School Choice vs. School Choice
Table of Contents
- America's Current School Choice System
- Are Bad Schools Really at Fault?
- Choice Outside the Housing Market: Types of Choice Programs
- Choice Outside the Housing Market: Effects on Student Performance
- Choice Outside the Housing Market: Effects on Public Schools
- Choice Outside the Housing Market: Effects on Racial Integration
- Choice Outside the Housing Market: Effects on Teacher Pay
Choice Outside the Housing Market: Effects on Student Performance
Evidence from around the country supports the contention that allowing parents to choose a child's school improves the child's test scores. This appears especially true for African-American children.
"Allowing parents to choose a child's school improves the child's test scores."
One difficulty in evaluating student achievement in school choice programs has been deciding how best to measure the results. Researchers have long recognized that comparing choice students with students who remain in public schools imposes "selection bias." Parents who enroll their children in private schools are not a random sample of public school parents, and their children are unlikely to be a random sample of all students. For example, choice parents may be more motivated and more involved with their children's education. They may choose an alternative school because they perceive that their children's talents are not being exploited. Or they may be concerned that their children are falling behind in a traditional public school.
A research design that solves the selection bias problem is a lottery.26 Among the students who apply and who qualify for a choice program, actual acceptance is determined by chance. Researchers can then compare the future progress of the acceptees (who enroll in choice schools) with the rejectees (who remain in public schools), assuming other factors are the same.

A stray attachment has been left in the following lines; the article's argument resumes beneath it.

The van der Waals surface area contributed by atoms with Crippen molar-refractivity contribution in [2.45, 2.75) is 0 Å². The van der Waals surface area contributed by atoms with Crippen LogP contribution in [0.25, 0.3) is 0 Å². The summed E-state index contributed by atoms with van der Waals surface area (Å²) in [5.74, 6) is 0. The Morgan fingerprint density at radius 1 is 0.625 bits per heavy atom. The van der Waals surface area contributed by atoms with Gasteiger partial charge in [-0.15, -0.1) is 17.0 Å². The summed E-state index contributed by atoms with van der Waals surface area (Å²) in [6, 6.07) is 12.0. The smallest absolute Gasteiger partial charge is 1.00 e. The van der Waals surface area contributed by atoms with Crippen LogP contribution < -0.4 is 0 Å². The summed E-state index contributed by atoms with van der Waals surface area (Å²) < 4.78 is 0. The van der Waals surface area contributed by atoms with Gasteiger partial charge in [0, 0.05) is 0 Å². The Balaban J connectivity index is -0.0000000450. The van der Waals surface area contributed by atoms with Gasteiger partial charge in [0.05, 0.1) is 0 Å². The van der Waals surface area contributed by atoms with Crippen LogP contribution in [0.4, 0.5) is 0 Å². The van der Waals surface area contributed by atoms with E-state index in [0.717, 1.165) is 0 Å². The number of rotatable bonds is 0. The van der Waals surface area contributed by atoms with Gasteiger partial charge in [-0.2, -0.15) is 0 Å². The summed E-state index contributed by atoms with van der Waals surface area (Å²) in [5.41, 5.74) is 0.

The Parental Choice Program in Milwaukee, for example, distributes school vouchers to qualifying students by lottery. A study conducted by Harvard University's Program on Education Policy and Governance found that students who stayed in the program for three or four years registered reading scores 3 to 5 percentile points higher than the public school control group, and math scores 5 to 11 percentile points higher.27 [See Table I.] According to professor Paul E. Peterson of Harvard University, if this trend continued over 12 years of schooling, it would eliminate a large part of the gap in reading performance and the entire gap in math performance between white and minority students.28
Cecilia Rouse, Princeton economist and member of the Council of Economic Advisors during the Clinton administration, also studied the Milwaukee Choice program. She found that scholarship recipients experienced a 1.5 to 2.3 percentile point gain over their peers in math for each year spent in a private school, but she found no substantive increase in reading scores.29 Although Rouse's study found smaller benefits than those found by the Harvard group, she concluded that the program has a generally positive effect on student achievement.
"If student test scores in Milwaukee improve at the same rate over 12 years of schooling, it would eliminate a large part of the gap between white and minority student performance in reading and the entire gap in math."
The most critical study of the Milwaukee experiment was conducted by John Witte, a professor at the University of Wisconsin-Madison. Witte compared the academic performance of choice students to a sample of Milwaukee public school students and concluded that there was no substantial difference between the two groups, especially those from low-income families. Other researchers have criticized Witte's approach because he did not take advantage of the random assignment created by Milwaukee's lottery. However, even Witte is mildly favorable toward school vouchers. He says, "Choice can be a useful tool to aid families and educators in inner-city and poor communities where education has been a struggle for several generations."30
The privately funded voucher programs in New York City; Washington, D.C.; Dayton, Ohio; Charlotte, N.C.; and San Antonio, Texas, allow a closer examination of the effects of school choice programs on test scores. Vouchers are distributed in these programs by lottery also, but the privately funded programs also have collected demographics for all the applicants, allowing for a more complete analysis.